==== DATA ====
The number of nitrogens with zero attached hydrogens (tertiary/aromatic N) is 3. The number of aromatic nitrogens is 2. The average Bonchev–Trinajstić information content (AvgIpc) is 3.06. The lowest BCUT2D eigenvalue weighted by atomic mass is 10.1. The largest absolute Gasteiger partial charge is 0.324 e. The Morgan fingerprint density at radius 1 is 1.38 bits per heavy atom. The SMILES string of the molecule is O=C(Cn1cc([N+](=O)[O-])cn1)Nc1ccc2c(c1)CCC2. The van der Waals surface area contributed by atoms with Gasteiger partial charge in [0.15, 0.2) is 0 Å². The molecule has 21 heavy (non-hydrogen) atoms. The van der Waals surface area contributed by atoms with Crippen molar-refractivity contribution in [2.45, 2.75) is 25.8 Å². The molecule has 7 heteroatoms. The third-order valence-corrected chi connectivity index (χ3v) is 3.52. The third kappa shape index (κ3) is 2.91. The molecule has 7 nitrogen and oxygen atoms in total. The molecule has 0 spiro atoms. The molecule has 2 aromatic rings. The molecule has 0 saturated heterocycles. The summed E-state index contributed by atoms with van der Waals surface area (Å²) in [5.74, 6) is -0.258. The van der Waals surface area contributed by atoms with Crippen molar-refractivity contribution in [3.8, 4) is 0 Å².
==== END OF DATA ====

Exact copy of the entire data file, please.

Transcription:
The number of nitrogens with zero attached hydrogens (tertiary/aromatic N) is 3. The number of aromatic nitrogens is 2. The average Bonchev–Trinajstić information content (AvgIpc) is 3.06. The lowest BCUT2D eigenvalue weighted by atomic mass is 10.1. The largest absolute Gasteiger partial charge is 0.324 e. The Morgan fingerprint density at radius 1 is 1.38 bits per heavy atom. The SMILES string of the molecule is O=C(Cn1cc([N+](=O)[O-])cn1)Nc1ccc2c(c1)CCC2. The van der Waals surface area contributed by atoms with Gasteiger partial charge in [0.15, 0.2) is 0 Å². The molecule has 21 heavy (non-hydrogen) atoms. The van der Waals surface area contributed by atoms with Crippen molar-refractivity contribution in [2.45, 2.75) is 25.8 Å². The molecule has 7 heteroatoms. The third-order valence-corrected chi connectivity index (χ3v) is 3.52. The third kappa shape index (κ3) is 2.91. The molecule has 7 nitrogen and oxygen atoms in total. The molecule has 0 spiro atoms. The molecule has 2 aromatic rings. The molecule has 0 saturated heterocycles. The summed E-state index contributed by atoms with van der Waals surface area (Å²) in [5.74, 6) is -0.258. The van der Waals surface area contributed by atoms with Crippen molar-refractivity contribution in [3.8, 4) is 0 Å².